Book of Death (fantasy/Adept Series): The CIA sends Peter Branton to Romania to investigate a ball bearing plant. But what he finds is a cabal of vampires searching for fresh human blood. Can Branton stop their evil plans and learn the secrets of the Book of Death?
Gods of Strife (fantasy/Adept Series): While Peter Branton is searching for a beautiful assassin, he comes across an ancient evil with a plot to destroy the world. Teaming up with the assassin and a mysterious warrior, can he stop the Gods of Strife?
The Terror of Tombstone (fantasy/western/Adept Series): Abel Lewis is a city slicker and a dandy and completely out of his element in 1881 Arizona. But he hides a power men fear, and he'll need all of this skills to find and stop the Terror of Tombstone.
Rock Killer (science fiction): Literally millions of miles from help with no weapons, Alexander Chun and his international crew of asteroid miners, must stop the terrorists who are trying to kill them all.
Force: (science fiction): Olly Johnson is humanity's first interstellar space pirate. But now he has found an alien threat to all humans. Can the plucky humans stop the evil aliens? Don't count on it.
Treasure of the Black Hole (science fiction/Treasure of Space series): When the exotically beautiful and outrageously wealthy Princes Nora hires private detective Rick Bailey to find her lost royal jewels, he thinks this case will be easy money. Until someone tries to kill him. What's in the Treasure of the Black Hole worth killing for?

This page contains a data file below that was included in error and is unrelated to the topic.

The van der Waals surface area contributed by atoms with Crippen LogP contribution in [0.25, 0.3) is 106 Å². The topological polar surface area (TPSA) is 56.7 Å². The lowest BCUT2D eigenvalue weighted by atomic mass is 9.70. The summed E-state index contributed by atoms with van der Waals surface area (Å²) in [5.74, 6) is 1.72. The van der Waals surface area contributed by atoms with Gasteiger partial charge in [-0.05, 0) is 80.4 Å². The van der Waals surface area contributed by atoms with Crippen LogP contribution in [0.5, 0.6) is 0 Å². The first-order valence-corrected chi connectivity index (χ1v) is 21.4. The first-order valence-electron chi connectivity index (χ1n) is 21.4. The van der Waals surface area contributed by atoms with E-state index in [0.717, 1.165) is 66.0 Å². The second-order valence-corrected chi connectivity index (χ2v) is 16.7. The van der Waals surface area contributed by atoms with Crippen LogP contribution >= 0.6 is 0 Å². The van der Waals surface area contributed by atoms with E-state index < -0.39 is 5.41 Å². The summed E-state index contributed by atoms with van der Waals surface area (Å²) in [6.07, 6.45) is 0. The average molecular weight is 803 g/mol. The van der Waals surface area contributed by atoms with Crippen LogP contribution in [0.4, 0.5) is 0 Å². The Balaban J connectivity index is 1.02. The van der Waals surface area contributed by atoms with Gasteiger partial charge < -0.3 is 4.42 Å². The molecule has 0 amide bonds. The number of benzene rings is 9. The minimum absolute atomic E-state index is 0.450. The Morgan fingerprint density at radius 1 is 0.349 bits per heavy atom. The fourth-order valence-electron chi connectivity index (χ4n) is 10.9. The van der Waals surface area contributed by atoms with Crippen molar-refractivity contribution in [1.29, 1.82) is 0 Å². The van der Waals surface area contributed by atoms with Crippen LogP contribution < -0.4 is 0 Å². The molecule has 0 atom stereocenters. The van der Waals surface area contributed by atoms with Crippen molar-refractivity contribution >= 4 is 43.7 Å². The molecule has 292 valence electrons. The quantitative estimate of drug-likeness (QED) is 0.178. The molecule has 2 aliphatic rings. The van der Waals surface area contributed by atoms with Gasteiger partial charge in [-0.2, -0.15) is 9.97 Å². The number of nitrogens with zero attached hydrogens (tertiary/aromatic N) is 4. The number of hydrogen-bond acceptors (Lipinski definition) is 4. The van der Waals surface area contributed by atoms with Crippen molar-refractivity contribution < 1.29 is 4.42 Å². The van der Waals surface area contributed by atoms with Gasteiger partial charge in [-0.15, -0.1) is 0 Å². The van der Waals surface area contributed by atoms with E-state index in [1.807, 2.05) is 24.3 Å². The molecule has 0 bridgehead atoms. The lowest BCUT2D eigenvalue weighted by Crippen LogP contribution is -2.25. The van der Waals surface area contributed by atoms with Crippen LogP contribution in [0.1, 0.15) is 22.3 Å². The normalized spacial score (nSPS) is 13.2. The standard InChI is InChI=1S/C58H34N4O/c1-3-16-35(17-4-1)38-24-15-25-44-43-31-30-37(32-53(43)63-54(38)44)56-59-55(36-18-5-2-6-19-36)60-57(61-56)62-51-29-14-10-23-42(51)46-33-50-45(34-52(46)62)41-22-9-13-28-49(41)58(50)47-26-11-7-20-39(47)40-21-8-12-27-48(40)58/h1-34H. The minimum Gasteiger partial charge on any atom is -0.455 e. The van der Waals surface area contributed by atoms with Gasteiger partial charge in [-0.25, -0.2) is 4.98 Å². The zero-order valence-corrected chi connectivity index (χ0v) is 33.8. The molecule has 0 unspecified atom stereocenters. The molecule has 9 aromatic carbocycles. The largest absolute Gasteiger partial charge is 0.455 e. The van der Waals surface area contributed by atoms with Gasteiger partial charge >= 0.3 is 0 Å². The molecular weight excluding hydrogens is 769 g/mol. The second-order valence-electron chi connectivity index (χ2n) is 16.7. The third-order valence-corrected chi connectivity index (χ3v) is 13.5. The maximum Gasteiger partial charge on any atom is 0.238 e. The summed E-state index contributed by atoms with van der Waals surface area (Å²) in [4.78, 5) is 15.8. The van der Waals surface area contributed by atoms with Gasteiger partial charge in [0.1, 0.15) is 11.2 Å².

Treasure of the Pirate Planet (science fiction/Treasure of Space series): When an alien seeking revenge kidnaps his lover, Jil, Rick Baily must find a treasure to ransom her. But it's located on a planet overrun with cannibalistic pirates. Can he find the treasure without becoming the main course?

Was there any particular book or author who influenced you?  
Robert Heinlein was a huge influence on me, not just in writing. Also early Larry Niven and any Poul Andersen. Niven's Ringworld was the first science fiction book I ever read. That's what got me reading (and writing) science fiction.

What genres and authors do you read? 
I read science fiction, a little fantasy. I'm not picky about authors, as long as the book is good. I also read some political nonfiction.

What are your upcoming projects?
I'm working on Titus Chumba of the Intelligence Corps: The Smugglers a Mars. It's a prequel to the Treasures of Space series. It's currently in edits. I'm working on a second book in that same series tentatively titles The Roach Incursion. I think it needs a better name.

Where online can people find you and your books? 

Best place to start is at my website: sevantownsend.com


Enjoy interviewing you, Evan! Thank you so much!  ~JD

You can buy S. Evan Townsend's books at these links:
Treasure of the Black Hole

Treasure of the Pirate Planet

Treasure of the Rogue Moon



You can find S. Evan Townsend and all his books 

not only on his website: http://seventownsend.com
Twitter: https://twitter.com/SEvanTownsend @SEvanTownsend